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State v. Sawyer

Supreme Court of Montana

April 23, 2019

STATE OF MONTANA, Plaintiff and Appellee,
TONY DWADE SAWYER, Defendant and Appellant.

          Submitted on Briefs: March 27, 2019


          For Appellant Chad Wright, Appellate Defender, Haley Connell Jackson, Assistant Appellate Defender, Helena, Montana

          For Appellee Timothy C. Fox, Montana Attorney General, Micheal S. Wellenstein, Assistant Attorney General, Helena, Montana Eileen Joyce, Silver Bow County Attorney, Michael Clague, Ann Shea, Deputy County Attorneys, Butte, Montana


          Jim Rice Justice.

         ¶1 Tony Dwade Sawyer (Sawyer) was convicted of one count of deliberate homicide, in violation of § 45-5-102, MCA, and two counts of attempted deliberate homicide, in violation of §§ 45-5-102 and 45-4-103, MCA, after jury trial in the Second Judicial District Court, Silver Bow County. He asserts his trial counsel rendered ineffective assistance and seeks a new trial. We affirm the conviction without prejudice to Sawyer pursuing his ineffectiveness claim in postconviction proceedings, and consider the following issue:

         Is Sawyer's ineffective assistance of counsel claim appropriately considered on direct appeal?


         ¶2 In 2014, Sawyer and Steve Drury (Drury) met while both were incarcerated in Texas. After their release, Drury returned to his home in Whitehall, Montana, and Sawyer remained in Texas. The two men stayed in contact. In October 2015, after being charged with domestic assault in Texas, Sawyer asked Drury if he could come to Montana to find work. Drury invited Sawyer to stay with him, and Sawyer arrived at the Butte bus station on the morning of November 2, 2015, where Drury picked him up. Sawyer and Drury ran errands and smoked methamphetamine together. That evening, Drury invited two friends over to his house, Hunter Smith (Smith) and Joe Powers (Powers). The men smoked drugs and mounted laser sights on one or more firearms.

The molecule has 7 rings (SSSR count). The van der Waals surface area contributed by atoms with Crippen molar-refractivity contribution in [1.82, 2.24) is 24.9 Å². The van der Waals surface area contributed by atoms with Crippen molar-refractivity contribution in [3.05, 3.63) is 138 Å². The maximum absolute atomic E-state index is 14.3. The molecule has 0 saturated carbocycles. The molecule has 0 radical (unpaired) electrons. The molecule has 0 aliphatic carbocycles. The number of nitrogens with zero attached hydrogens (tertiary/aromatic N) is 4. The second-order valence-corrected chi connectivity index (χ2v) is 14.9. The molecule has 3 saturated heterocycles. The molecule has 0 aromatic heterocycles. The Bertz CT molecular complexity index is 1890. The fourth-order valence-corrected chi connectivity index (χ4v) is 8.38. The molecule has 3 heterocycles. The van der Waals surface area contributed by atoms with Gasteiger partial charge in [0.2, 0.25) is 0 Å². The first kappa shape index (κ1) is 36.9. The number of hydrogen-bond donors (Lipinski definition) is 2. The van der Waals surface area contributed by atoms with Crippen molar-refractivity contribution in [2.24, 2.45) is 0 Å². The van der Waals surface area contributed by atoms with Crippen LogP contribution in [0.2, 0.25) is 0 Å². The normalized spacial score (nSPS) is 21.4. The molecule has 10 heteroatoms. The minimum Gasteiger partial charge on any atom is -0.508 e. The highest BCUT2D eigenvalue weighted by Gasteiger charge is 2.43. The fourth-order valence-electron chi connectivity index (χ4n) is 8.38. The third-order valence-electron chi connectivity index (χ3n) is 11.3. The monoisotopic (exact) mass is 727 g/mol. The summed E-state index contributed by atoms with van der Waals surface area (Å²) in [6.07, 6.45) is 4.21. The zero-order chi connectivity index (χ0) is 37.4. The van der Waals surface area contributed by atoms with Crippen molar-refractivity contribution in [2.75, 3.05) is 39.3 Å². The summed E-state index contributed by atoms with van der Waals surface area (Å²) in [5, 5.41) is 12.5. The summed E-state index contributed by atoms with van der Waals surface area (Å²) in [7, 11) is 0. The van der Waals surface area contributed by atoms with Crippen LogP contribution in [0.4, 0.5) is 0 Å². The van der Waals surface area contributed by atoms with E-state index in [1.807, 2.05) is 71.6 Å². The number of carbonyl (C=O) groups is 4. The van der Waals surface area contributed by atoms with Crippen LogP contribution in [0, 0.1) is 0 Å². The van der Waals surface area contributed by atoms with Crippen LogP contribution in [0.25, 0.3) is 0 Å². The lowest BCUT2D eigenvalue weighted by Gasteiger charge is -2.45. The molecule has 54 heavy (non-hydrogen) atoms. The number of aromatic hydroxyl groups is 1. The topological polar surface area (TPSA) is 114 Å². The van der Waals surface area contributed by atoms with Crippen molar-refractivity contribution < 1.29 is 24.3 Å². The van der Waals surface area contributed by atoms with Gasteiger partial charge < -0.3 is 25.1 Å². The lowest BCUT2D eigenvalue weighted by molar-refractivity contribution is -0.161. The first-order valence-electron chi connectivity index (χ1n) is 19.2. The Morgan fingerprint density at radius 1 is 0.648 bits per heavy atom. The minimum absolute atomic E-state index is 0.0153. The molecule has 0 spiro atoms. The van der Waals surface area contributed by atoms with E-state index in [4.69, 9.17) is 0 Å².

¶3 Drury kept many guns in his home, including a Hi-Point 9-millimeter pistol that Sawyer liked and was interested in acquiring. Sawyer carried the Hi-Point most of the afternoon and evening, then went to bed early. Sawyer contends Drury's friends did not like him and that he overheard Drury tell them that Drury would "take care of it" by taking Sawyer to the mountains the next day to kill him, and make it look like a hunting accident. Sawyer alleges he was "really scared," and that Drury was angry at him for being afraid.

         ¶4 The next day, Sawyer apologized to Drury for annoying him and his friends. Drury told Sawyer that he had not bothered anyone. Sawyer offered for Drury to take him to a homeless shelter in Butte, but Drury told Sawyer that was unnecessary. Drury and Sawyer spent the rest of the day running errands and working on Drury's truck. That evening, Smith, Powers, and Drury decided to drive to a remote area near Fish Creek to shoot clay pigeons with laser mounted guns. They invited Sawyer to come, and he accepted. The men took four guns, including the Hi-Point pistol, which Sawyer carried.